Hilary can’t wait to taste new foods, especially picked straight off the plant and popped in your mouth. Loquats are her favorite fruiting plant for their cheerful scent. Hilary loves gardening, and believes that dirty hands are happy hands! Hilary is a horticulturist. She gets excited teaching about gardening, and bringing people closer to plants and each other through growing together. Hilary is the one to talk to about edible and pollinator gardening in Southside, the SEEDS community garden program, workshops, plant sale, and the Garden of Eatin. She is committed to collaboratively honoring human work and creativity, while maintaining sound ecological practices through permaculture. Take care of the Earth. Take care of the People. Share the Surplus.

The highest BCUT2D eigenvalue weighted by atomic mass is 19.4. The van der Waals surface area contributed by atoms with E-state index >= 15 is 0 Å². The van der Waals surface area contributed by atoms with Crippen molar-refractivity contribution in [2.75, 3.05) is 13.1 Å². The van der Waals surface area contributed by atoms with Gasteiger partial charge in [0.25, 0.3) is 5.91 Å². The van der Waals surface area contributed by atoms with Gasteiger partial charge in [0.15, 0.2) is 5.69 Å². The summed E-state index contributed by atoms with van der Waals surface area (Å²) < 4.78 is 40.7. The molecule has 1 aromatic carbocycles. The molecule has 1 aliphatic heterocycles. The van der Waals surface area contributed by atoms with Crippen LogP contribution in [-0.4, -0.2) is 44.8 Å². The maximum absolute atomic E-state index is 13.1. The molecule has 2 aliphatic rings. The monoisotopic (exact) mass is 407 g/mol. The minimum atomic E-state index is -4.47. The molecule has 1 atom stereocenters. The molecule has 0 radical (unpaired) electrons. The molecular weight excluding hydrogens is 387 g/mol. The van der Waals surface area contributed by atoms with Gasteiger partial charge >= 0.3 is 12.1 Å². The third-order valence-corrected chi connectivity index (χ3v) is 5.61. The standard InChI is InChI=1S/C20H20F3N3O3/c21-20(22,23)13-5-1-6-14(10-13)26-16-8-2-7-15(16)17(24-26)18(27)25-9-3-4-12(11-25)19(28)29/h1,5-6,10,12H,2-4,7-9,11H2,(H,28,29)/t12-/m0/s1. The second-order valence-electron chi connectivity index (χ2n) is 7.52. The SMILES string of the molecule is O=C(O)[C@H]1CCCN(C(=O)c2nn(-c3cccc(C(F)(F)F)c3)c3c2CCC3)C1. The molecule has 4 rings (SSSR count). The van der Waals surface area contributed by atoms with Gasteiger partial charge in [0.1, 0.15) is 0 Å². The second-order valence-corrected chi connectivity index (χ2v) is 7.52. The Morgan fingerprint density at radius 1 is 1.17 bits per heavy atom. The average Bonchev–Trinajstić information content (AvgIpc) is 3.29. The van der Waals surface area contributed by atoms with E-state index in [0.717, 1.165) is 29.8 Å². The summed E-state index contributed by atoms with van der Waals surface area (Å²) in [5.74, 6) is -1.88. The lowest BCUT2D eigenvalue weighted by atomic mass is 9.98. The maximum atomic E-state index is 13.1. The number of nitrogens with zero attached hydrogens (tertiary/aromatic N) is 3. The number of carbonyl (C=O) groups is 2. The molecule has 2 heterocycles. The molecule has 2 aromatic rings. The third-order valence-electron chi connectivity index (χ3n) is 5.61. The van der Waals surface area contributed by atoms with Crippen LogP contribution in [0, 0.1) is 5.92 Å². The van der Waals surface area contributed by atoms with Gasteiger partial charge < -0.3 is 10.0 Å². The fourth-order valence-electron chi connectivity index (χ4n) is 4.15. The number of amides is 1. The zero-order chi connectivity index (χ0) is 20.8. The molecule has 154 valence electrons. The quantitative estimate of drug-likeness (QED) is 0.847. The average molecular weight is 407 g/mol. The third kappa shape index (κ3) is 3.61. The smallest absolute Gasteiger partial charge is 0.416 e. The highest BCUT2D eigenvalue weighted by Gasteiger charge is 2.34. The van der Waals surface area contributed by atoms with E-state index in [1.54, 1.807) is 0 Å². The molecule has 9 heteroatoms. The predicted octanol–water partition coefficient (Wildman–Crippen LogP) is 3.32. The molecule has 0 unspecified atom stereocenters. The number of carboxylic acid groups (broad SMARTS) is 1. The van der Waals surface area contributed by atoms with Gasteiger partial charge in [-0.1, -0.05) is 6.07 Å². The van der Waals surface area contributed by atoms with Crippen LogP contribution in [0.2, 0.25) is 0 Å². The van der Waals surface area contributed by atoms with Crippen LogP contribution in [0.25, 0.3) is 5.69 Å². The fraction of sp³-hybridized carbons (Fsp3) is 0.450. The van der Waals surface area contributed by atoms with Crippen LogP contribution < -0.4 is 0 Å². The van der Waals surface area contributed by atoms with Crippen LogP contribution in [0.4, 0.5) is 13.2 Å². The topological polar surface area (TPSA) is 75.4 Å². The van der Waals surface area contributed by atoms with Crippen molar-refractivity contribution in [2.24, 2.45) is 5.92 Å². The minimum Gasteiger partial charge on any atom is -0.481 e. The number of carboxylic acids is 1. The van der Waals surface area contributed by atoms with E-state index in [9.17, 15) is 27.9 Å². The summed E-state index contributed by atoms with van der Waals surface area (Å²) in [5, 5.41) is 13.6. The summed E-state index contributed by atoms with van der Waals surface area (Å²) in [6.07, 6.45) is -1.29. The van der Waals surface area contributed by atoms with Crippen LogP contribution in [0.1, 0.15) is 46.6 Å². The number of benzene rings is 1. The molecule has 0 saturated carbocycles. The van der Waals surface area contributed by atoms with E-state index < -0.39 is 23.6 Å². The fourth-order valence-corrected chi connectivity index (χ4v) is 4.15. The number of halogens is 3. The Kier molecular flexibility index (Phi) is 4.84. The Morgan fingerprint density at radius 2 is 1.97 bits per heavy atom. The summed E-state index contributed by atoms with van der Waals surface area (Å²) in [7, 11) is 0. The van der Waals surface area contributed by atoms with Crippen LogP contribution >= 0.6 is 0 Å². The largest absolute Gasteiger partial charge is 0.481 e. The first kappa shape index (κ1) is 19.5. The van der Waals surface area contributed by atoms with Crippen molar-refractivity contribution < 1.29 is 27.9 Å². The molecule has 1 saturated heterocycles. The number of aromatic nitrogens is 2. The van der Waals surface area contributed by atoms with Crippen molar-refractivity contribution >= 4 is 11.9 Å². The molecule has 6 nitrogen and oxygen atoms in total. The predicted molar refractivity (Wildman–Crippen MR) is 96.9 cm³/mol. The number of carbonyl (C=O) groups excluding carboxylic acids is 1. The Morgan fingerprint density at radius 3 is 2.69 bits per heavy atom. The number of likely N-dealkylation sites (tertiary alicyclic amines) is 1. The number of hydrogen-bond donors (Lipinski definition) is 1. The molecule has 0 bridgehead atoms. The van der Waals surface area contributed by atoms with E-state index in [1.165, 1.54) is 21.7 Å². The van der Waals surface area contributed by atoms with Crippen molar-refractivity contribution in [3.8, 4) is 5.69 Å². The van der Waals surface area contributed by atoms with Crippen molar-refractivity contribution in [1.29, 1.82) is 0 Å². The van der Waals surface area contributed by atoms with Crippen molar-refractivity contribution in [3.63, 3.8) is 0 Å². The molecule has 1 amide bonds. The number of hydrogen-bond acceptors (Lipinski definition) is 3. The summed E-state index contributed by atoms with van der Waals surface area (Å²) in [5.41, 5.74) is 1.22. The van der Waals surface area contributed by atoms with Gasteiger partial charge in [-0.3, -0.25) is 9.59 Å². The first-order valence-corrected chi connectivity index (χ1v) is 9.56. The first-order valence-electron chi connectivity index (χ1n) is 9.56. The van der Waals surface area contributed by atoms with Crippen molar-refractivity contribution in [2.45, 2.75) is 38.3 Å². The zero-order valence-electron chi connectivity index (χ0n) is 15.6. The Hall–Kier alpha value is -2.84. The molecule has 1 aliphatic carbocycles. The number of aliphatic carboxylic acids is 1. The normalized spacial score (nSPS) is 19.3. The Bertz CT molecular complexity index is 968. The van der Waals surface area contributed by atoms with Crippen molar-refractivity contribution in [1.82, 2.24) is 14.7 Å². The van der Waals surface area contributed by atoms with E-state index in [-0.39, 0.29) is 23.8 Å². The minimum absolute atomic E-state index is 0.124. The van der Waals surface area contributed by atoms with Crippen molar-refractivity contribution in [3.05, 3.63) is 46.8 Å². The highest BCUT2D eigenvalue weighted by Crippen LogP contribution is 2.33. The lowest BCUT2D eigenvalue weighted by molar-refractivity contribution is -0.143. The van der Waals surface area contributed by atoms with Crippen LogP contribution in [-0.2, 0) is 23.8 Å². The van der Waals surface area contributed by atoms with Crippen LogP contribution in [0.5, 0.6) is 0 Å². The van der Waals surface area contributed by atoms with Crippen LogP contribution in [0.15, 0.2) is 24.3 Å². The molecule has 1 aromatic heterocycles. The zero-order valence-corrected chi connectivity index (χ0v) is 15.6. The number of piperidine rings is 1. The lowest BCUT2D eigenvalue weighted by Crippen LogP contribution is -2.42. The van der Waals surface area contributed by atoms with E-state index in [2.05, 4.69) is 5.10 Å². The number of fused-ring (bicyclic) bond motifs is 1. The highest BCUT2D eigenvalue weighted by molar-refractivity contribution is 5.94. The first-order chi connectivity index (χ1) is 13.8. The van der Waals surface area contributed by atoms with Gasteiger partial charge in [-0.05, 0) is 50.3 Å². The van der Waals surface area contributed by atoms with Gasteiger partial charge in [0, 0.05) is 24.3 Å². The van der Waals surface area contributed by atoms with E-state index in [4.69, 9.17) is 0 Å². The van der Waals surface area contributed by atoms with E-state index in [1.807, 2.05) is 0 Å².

Email: hnichols@seedsnc.org

Phone: 919-683-1197 ext. 3

Brent Droege

Board Treasurer

President, Agape Lawn Company

Member since 2016

Abby Goodman

Communications & Development Coordinator

Abby joined SEEDS after several years of work in fundraising and communications in the Triangle, including UNC Chapel Hill and Benevolence Farm. She moved to Durham from Nashville where she graduated from Vanderbilt University with a degree in Human & Organizational Development. Abby believes in the power of building community through food and in her spare time can be found gardening, cooking, preserving, knitting and naturally dyeing yarn and textiles.

Email: agoodman@seedsnc.org

Phone: 919-683-1197 ext. 2

Herb Thornton

SEEDlings After-School Coordinator